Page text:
Colorado Visiting Nurse Association remembers and honors the many military personnel who gave their lives in service to our country. We are a leading medical partner of the local VA to promote the health and wellness of all veterans. We are also a proud member of We Honor Veterans, a program of the National Hospice and Palliative Care Organization (NHPCO) in collaboration with the Department of Veterans Affairs that aims to accompany and guide veterans through their life stories toward a more peaceful ending.
Memorial Day isn’t just an excuse to take a long weekend and loaf around eating grilled meats—although those are certainly among the reasons to love the holiday. Memorial Day is the day that Americans commemorate those who gave their lives while serving in our nation’s armed forces.
Before taking off to enjoy the holiday, here are
10 Memorial Day Facts To Put The Holiday In Perspective:
1. Memorial Day wasn’t originally called Memorial Day. It was originally named Decoration Day. Flowers were placed on the graves of both Confederate and Union soldiers to remember them and their sacrifice on the battlefield.
2. Originally, Memorial Day was designated to honor Civil War dead. Later it was changed to honor all Americans who had given their lives in the service of the country.
3. The first Decoration Day took place about one month after the end of the Civil War in 1865. In several states, the practice of placing flowers on the graves began in 1866. Although several towns lay claim to the holiday, in 1966, Waterloo, NY was designated the official birthplace of the holiday.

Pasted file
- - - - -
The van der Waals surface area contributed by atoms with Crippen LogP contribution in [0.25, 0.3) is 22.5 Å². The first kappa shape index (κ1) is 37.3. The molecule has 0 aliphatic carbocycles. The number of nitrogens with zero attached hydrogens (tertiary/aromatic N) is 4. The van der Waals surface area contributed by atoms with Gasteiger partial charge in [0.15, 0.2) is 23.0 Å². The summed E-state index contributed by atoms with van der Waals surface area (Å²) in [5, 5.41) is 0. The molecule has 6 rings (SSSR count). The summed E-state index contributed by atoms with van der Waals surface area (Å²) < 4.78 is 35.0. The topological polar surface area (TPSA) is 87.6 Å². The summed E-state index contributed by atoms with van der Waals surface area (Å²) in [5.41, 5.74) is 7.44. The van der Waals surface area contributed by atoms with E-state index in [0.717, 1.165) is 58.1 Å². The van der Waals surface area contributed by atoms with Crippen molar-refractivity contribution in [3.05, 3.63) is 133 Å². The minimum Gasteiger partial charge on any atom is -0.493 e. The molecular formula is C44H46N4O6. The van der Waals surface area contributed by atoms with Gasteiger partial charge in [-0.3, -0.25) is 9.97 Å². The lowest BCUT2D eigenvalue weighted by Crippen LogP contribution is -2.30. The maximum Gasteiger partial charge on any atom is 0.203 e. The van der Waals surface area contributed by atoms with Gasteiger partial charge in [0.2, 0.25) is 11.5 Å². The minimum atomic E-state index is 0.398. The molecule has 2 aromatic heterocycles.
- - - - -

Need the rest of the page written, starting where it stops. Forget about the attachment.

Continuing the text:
4. It is legally required to observe a National Moment of Remembrance on Memorial Day. In 2000, President Bill Clinton signed the act designating 3 p.m. local time on Memorial Day as a National Moment of Remembrance.
5. Despite the many different Memorial Day customs, there are two common traditions observed everywhere:
- The first is lowering the flag to half mast until noon and raising it to full mast until sundown.
- The other tradition is playing Taps (as is done at military funerals).
6. Several Southern states also celebrate Confederate Memorial Day. The date of the celebration is different from state to state although most Southern states celebrate in either April or May.
7. Calling Memorial Day a “national holiday“ is a bit of a misnomer. While there are 10 federal holidays created by Congress—including Memorial Day—they apply only to Federal employees and the District of Columbia. Federal Memorial Day, established in 1888, allowed Civil War veterans, many of whom were drawing a government paycheck, to honor their fallen comrades without being docked a day’s pay. For the rest of us, our holidays were enacted state by state.
8. May 30th was originally designated for the commemoration of Memorial Day. The 30th of May was chosen since this was a day that flowers all over the country were in bloom. Since then the date has been changed to the last Monday of May, and 2016 is only the 7th time Memorial Day has been celebrated on May 30th since it was changed in 1971.
9. The first large federal observance occurred at Arlington in 1868. After the war, the former home of Confederate General Robert E. Lee became a cemetery to bury the nation’s dead. During a ceremony, children of the Soldier’s and Sailors’ Home and members of the Grand Army of the Republic walked through the cemetery singing hymn and reciting poetry while strewing flowers on the graves, reports Veterans Affairs.
10. There have been approximately 1,243,980 American casualties of War or Military Action since the Civil War.
Civil War – Approximately 620,000 Americans died. The Union lost almost 365,000 troops and the Confederacy about 260,000. More than half of these deaths were caused by disease.
How do you plan to honor our fallen service members as you celebrate the Memorial Day holiday?